Theme: Unless a Grain of Wheat Dies
READINGS: Jeremiah 31:31-34, Hebrews 5:7-9, John 12:20-33
5th Sunday of Lent
In the first reading, the prophet Jeremiah announced God’s promise of a new covenant to His people (Jer. 31:31-34). Whereas the old covenant was sealed with the blood of animals, the new covenant was to be sealed by the most precious blood of the Son of God, our Lord Jesus Christ (cf. Heb. 9:16-28).
As the day on which our Lord would shed His blood on the cross approached, He used the imagery of a grain of wheat which dies to produce much grain to speak about His own sacrificial death and its fruit of salvation for all mankind. Thus, according to the Gospel of John, our Lord said: “Unless a grain of wheat falls to the ground and dies, it remains only a single grain; but if it dies, it yields a rich harvest” (John 12:24).
By His suffering, death and resurrection, our Lord Jesus Christ has become the source of eternal salvation for all mankind (cf. Heb. 5:7-9; second reading). There are several senses in which our Lord is the source of our eternal salvation. Here, I wish to mention two key senses. Firstly, just as fruits come from a grain which dies, so our salvation comes from Christ who died for all. On the other hand, just as if the grain does not die, no fruits will come from it, so without Christ crucified, no one can be saved. St. Peter affirmed this before the Sanhedrin: “There is salvation in no one else, for there is no other name under heaven given among mortals by which we must be saved” (Acts 4:12). In other words, Christ is the only begotten Son of God, but with His death and resurrection, there are now countless adopted sons and daughters of God.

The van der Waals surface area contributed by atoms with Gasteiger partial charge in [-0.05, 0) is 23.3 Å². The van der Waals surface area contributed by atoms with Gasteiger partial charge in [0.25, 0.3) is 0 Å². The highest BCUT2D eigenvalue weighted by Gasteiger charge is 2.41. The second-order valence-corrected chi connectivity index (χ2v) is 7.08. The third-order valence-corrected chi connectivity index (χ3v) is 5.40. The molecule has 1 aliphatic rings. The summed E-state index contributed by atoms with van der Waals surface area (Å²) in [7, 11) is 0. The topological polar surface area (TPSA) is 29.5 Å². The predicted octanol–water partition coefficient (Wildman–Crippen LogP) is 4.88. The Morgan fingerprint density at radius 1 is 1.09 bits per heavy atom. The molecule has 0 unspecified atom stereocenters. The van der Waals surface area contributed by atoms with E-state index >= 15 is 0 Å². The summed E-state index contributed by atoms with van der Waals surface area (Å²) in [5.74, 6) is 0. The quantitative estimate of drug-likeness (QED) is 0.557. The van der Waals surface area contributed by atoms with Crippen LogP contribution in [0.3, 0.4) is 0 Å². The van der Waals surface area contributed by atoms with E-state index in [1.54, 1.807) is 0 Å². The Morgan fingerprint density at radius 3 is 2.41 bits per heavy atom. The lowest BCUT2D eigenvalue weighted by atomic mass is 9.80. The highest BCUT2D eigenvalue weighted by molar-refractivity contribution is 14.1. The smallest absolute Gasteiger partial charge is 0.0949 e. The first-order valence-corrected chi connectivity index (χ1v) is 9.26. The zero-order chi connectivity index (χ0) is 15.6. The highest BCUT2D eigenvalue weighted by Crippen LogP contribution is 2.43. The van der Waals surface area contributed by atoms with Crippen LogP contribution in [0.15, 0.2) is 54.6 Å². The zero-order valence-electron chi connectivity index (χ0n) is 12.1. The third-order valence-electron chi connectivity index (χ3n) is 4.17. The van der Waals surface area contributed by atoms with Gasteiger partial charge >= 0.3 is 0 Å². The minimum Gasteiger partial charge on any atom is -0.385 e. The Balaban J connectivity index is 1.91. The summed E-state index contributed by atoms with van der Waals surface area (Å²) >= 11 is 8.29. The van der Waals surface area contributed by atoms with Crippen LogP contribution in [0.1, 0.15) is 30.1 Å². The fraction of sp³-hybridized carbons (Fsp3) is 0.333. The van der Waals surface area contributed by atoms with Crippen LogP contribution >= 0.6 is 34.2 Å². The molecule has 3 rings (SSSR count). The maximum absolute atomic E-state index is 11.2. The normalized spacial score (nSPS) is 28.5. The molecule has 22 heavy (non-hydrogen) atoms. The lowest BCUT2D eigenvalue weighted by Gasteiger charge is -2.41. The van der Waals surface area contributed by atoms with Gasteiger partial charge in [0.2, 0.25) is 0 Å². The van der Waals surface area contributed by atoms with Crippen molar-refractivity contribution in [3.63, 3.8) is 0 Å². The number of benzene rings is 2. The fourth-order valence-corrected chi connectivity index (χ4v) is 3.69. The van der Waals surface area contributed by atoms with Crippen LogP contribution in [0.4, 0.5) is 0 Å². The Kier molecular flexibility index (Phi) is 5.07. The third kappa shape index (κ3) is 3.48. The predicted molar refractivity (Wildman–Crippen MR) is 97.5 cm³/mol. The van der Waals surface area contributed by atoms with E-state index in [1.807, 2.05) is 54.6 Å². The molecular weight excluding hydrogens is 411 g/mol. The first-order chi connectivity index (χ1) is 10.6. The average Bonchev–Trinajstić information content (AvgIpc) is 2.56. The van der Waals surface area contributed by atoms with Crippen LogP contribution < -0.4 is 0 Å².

The second sense in which Christ is the source of eternal salvation is that He is the unique model for our salvation. That is, as He suffered, died and arose, so we must embrace suffering and death with the sure hope of enjoying the resurrection. Thus, right after speaking about His sacrificial death, Christ added: “anyone who loves his life loses it; anyone who hates his life in this world will keep it for the eternal life” (John 12:25). Hence, Scripture encourages us: “let us run with perseverance the race that is set before us, looking to Jesus the pioneer and perfecter of our faith, who for the sake of the joy that was set before Him endured the cross, disregarding its shame, and has taken His seat at the right hand of the throne of God.” (Heb. 12:1-2).
Beloved, let us now use the process of sowing a seed, its growth and fruition to learn how we can also die to this world and produce a rich harvest for life in heaven.